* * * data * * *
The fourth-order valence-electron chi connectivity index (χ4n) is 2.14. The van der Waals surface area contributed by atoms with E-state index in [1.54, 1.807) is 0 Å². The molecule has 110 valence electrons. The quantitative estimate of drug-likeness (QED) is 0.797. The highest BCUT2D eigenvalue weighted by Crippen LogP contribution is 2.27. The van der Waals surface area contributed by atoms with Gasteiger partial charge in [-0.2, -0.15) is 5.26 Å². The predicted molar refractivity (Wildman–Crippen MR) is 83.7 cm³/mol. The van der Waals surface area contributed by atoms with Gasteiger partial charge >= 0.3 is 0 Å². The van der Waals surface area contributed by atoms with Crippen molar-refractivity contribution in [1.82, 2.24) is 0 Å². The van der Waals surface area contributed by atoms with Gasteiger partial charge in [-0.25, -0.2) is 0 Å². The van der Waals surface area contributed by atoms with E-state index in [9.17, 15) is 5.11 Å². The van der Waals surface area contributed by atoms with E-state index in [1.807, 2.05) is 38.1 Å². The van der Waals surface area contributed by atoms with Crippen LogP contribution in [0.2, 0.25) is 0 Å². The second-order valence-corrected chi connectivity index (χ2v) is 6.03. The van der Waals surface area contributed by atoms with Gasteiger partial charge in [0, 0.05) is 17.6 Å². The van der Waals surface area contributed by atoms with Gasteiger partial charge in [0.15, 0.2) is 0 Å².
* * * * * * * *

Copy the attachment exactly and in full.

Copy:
The fourth-order valence-electron chi connectivity index (χ4n) is 2.14. The van der Waals surface area contributed by atoms with E-state index in [1.54, 1.807) is 0 Å². The molecule has 110 valence electrons. The quantitative estimate of drug-likeness (QED) is 0.797. The highest BCUT2D eigenvalue weighted by Crippen LogP contribution is 2.27. The van der Waals surface area contributed by atoms with Gasteiger partial charge in [-0.2, -0.15) is 5.26 Å². The predicted molar refractivity (Wildman–Crippen MR) is 83.7 cm³/mol. The van der Waals surface area contributed by atoms with Gasteiger partial charge >= 0.3 is 0 Å². The van der Waals surface area contributed by atoms with Crippen molar-refractivity contribution in [1.82, 2.24) is 0 Å². The van der Waals surface area contributed by atoms with Gasteiger partial charge in [-0.25, -0.2) is 0 Å². The van der Waals surface area contributed by atoms with E-state index in [9.17, 15) is 5.11 Å². The van der Waals surface area contributed by atoms with E-state index in [1.807, 2.05) is 38.1 Å². The van der Waals surface area contributed by atoms with Crippen LogP contribution in [0.2, 0.25) is 0 Å². The second-order valence-corrected chi connectivity index (χ2v) is 6.03. The van der Waals surface area contributed by atoms with Gasteiger partial charge in [0, 0.05) is 17.6 Å². The van der Waals surface area contributed by atoms with Gasteiger partial charge in [0.15, 0.2) is 0 Å².